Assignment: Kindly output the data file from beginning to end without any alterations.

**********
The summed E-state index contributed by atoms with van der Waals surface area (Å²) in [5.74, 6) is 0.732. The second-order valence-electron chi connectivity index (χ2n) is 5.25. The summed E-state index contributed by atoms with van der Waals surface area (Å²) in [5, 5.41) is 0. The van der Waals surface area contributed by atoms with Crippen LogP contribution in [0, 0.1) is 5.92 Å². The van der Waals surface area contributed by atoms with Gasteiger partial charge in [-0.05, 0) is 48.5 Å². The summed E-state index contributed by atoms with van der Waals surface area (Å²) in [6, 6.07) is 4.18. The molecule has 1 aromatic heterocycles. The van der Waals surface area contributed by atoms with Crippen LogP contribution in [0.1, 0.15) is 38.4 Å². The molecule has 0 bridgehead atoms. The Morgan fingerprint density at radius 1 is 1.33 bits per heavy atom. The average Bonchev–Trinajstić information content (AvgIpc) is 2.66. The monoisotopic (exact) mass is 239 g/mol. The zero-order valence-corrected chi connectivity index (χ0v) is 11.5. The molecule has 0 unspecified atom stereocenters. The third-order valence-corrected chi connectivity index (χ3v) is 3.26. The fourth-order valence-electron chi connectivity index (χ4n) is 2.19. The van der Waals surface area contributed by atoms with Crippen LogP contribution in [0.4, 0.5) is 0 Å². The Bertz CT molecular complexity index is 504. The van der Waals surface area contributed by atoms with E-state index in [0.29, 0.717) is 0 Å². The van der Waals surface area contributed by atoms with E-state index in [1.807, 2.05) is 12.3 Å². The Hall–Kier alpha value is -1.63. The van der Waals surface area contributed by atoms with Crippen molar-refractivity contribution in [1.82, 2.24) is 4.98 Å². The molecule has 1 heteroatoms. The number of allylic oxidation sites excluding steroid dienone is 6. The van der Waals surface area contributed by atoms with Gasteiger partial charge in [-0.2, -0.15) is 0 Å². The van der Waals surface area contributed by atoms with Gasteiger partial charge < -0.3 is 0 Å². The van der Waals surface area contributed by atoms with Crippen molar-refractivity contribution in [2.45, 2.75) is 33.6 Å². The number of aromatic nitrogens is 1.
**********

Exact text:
The summed E-state index contributed by atoms with van der Waals surface area (Å²) in [5.74, 6) is 0.732. The second-order valence-electron chi connectivity index (χ2n) is 5.25. The summed E-state index contributed by atoms with van der Waals surface area (Å²) in [5, 5.41) is 0. The van der Waals surface area contributed by atoms with Crippen LogP contribution in [0, 0.1) is 5.92 Å². The van der Waals surface area contributed by atoms with Gasteiger partial charge in [-0.05, 0) is 48.5 Å². The summed E-state index contributed by atoms with van der Waals surface area (Å²) in [6, 6.07) is 4.18. The molecule has 1 aromatic heterocycles. The van der Waals surface area contributed by atoms with Crippen LogP contribution in [0.1, 0.15) is 38.4 Å². The molecule has 0 bridgehead atoms. The Morgan fingerprint density at radius 1 is 1.33 bits per heavy atom. The average Bonchev–Trinajstić information content (AvgIpc) is 2.66. The monoisotopic (exact) mass is 239 g/mol. The zero-order valence-corrected chi connectivity index (χ0v) is 11.5. The molecule has 0 unspecified atom stereocenters. The third-order valence-corrected chi connectivity index (χ3v) is 3.26. The fourth-order valence-electron chi connectivity index (χ4n) is 2.19. The van der Waals surface area contributed by atoms with Crippen LogP contribution in [0.4, 0.5) is 0 Å². The Bertz CT molecular complexity index is 504. The van der Waals surface area contributed by atoms with E-state index in [0.29, 0.717) is 0 Å². The van der Waals surface area contributed by atoms with E-state index in [1.807, 2.05) is 12.3 Å². The Hall–Kier alpha value is -1.63. The van der Waals surface area contributed by atoms with Crippen molar-refractivity contribution in [1.82, 2.24) is 4.98 Å². The molecule has 1 heteroatoms. The number of allylic oxidation sites excluding steroid dienone is 6. The van der Waals surface area contributed by atoms with Gasteiger partial charge in [-0.2, -0.15) is 0 Å². The van der Waals surface area contributed by atoms with Gasteiger partial charge < -0.3 is 0 Å². The van der Waals surface area contributed by atoms with Crippen molar-refractivity contribution in [2.45, 2.75) is 33.6 Å². The number of aromatic nitrogens is 1.